Thursday Roundup (4/27/17)

Thursday Roundup

If you’d like to know more about Mormonism and how to share the gospel with LDS missionaries at your door, there’s still time to sign up for the three-evening online class I’m teaching on Mormonism, starting tonight.

While we’re on the topic of Mormonism, today’s video was inspired by an advertisement from the LDS church which argued that Mormon temples are a faithful continuation of how God’s people built temples in the Old Testament. The Answers for Ambassadors episode is a callback from the first season, looking at the possibility of morality in a godless world. And this week’s collection of links looks at how sin affects our thinking, when Paul remembered Mary, broken wolves, complementarianism and hospitality, preachers with presence, and more!

(If you receive these posts by email and aren’t seeing the video and podcast, just click the “Thursday Roundup” title to view the original post on my site.)

“The law may express sin but it cannot suppress sin.”
~ Thomas Adams

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Men, Church, and ‘Laboring Alongside’

Men working

I have a challenge for men out there: Spend a couple hours working with another guy on some project at which you’re both pretty competent. It doesn’t matter what it is. While you’re working you are not allowed to talk about yourselves or about anything other than the project itself. Just pound in the nails or debug the code or do whatever it is you’re doing. Then, when you’re done, try not to feel a sense of respect and comradery with your work-buddy.

I doubt you’ll be able to prevent it.

It has become almost a cliché to point out that men naturally relate to one another side by side, while women relate face to face. Generally speaking, men bond though shared effort. Women bond through shared emotion. It’s not an absolute distinction, of course, but it’s a strong tendency. It’s just how we’re built.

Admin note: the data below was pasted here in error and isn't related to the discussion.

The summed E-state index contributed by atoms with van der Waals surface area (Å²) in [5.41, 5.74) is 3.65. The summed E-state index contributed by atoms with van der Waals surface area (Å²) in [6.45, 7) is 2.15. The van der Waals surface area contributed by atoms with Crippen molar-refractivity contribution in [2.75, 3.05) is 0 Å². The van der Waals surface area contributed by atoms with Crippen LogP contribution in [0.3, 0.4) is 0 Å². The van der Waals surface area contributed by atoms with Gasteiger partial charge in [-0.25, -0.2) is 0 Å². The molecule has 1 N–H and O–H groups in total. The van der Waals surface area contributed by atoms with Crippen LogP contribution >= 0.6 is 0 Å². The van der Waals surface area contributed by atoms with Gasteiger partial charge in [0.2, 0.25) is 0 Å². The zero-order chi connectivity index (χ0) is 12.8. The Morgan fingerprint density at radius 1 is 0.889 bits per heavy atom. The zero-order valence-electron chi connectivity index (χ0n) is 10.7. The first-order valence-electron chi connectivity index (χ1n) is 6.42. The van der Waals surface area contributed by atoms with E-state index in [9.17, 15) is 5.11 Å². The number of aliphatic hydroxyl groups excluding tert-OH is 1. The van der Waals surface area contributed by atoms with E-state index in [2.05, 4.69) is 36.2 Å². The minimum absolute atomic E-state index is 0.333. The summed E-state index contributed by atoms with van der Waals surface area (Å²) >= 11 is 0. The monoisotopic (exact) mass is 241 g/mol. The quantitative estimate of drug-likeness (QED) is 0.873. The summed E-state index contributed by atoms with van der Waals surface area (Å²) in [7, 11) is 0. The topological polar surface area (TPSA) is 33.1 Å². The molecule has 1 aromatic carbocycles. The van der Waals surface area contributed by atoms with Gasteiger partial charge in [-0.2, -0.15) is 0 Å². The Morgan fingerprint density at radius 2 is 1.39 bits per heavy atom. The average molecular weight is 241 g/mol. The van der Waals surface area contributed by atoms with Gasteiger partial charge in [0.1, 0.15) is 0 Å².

It’s worth thinking about how this affects our faith and our churches. When you think of church, what comes to mind? A loving, welcoming, friendly place? What about when you think of God? A loving heavenly Father who welcomes our worship and listens when we talk to him? American Christianity has a lot of face to face, but not much side by side.

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Thursday Roundup (4/20/17)

Thursday Roundup

Want to know more about Mormonism? My next online class, “Mormonism: Understanding and Apologetics,” starts Thursday, April 27! Click here to learn more or register. (Yes, it’s recorded in case you miss a live class.)

This week’s video looks at early indications of God’s trinitarian nature in the very first chapter of Genesis. The Answers for Ambassadors podcast is on pause this week as we shift to a new series, but check out the photo of the new book we’ll be surveying! And, of course, I have lots of links: reasons for trusting the Bible, challenging implications of “love your neighbor,” fighting workaholism, the importance of lay Christians, and more.

(If you receive these posts by email and aren’t seeing the video and podcast, just click the “Thursday Roundup” title to view the original post on my site.)

“The discipline of time alone with God should not be looked at as another thing to put on your ‘to do’ list. This attitude will only lead to resentment from the added pressure that it produces. It should be viewed as a gift from a gracious and kind God. He cares so much for you and me that He is not just interested in our accomplishments but also in shepherding our hearts.”